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Gallbladder Disease


Gallstones are hard deposits in the digestive fluid (bile of the gallbladder). They can be either small like sands or large up the size of a chicken egg.

Causes and Risk Factors

  • Usually bile is homogeneous however, stones develop when there is an imbalance in the substances making the bile. The reason for the imbalance is uncertain but increased levels of cholesterol, bilirubin or reduced bile salts.
  • Risk Factors for developing Gallstones are:
  • Female gender.
  • Age or older than 40.
  • Oral Contraceptive Pills or pregnancy.
  • Family history of gallstones.
  • Diabetes and high calorie diet.


  • Asymptomatic (silent stones) which does not require surgical removal generally with some exceptions.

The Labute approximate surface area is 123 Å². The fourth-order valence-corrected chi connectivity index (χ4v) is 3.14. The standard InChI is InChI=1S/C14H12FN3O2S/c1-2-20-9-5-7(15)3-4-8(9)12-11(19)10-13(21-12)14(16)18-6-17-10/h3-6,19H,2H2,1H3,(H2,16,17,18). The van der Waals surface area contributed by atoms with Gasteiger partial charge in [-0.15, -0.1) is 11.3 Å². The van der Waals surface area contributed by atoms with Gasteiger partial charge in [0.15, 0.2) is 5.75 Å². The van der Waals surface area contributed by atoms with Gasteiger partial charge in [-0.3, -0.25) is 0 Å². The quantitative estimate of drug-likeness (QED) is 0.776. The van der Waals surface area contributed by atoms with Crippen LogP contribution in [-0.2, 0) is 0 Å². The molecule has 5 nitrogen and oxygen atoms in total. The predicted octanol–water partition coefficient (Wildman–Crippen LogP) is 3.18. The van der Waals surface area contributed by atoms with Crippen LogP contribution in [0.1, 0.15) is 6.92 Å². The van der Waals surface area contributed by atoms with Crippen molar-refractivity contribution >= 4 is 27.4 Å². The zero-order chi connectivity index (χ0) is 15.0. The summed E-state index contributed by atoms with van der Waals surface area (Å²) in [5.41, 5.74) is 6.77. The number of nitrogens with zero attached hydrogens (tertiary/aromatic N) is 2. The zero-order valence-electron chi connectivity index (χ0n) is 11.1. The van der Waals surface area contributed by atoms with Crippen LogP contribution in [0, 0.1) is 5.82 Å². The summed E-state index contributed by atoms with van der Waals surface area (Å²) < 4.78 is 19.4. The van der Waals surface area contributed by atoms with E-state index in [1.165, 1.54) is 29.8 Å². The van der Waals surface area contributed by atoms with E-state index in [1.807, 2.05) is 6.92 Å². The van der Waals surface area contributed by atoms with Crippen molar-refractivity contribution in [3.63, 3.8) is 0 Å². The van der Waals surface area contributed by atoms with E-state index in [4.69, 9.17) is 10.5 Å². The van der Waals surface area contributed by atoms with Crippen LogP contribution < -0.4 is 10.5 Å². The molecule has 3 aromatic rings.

• Symptoms are mainly of pain that is sharp and moderate to severe in nature It occurs in right upper quadrant or middle upper quadrant of the abdomen. It follows eating large or fatty meals and may need few hours to subside. The pain disappears after either the stones go back to the gallbladder or pass to the small intestine.
  • Fever, nausea and vomiting or jaundice all depends on the severity of the attack and whether it is complicated by a bile duct blockage or pancreatitis.


  • Ultrasound of the upper abdomen is the main stay of the diagnosis.
  • Blood tests including full blood count to indicate infection.
  • Liver function tests to ascertain no blockage in the duct or significant hepatitis.
  • Pancreatic enzymes.
  • CT abdomen, MRI, HYDA scan and ERCP in selected or complicated cases.


  • Laparoscopic Cholecystectomy.(Keyhole operation to remove the gallbladder). It is the default operation nowadays, less pain, shorter hospital stays, more cosmetic and faster return to work.
  • Open Cholecystectomy. Making a cut of 10-14 cm in the upper abdomen to remove the gallbladder. It is the traditional method and it is used less often.

Related Information

Laparoscopic Cholecystectomy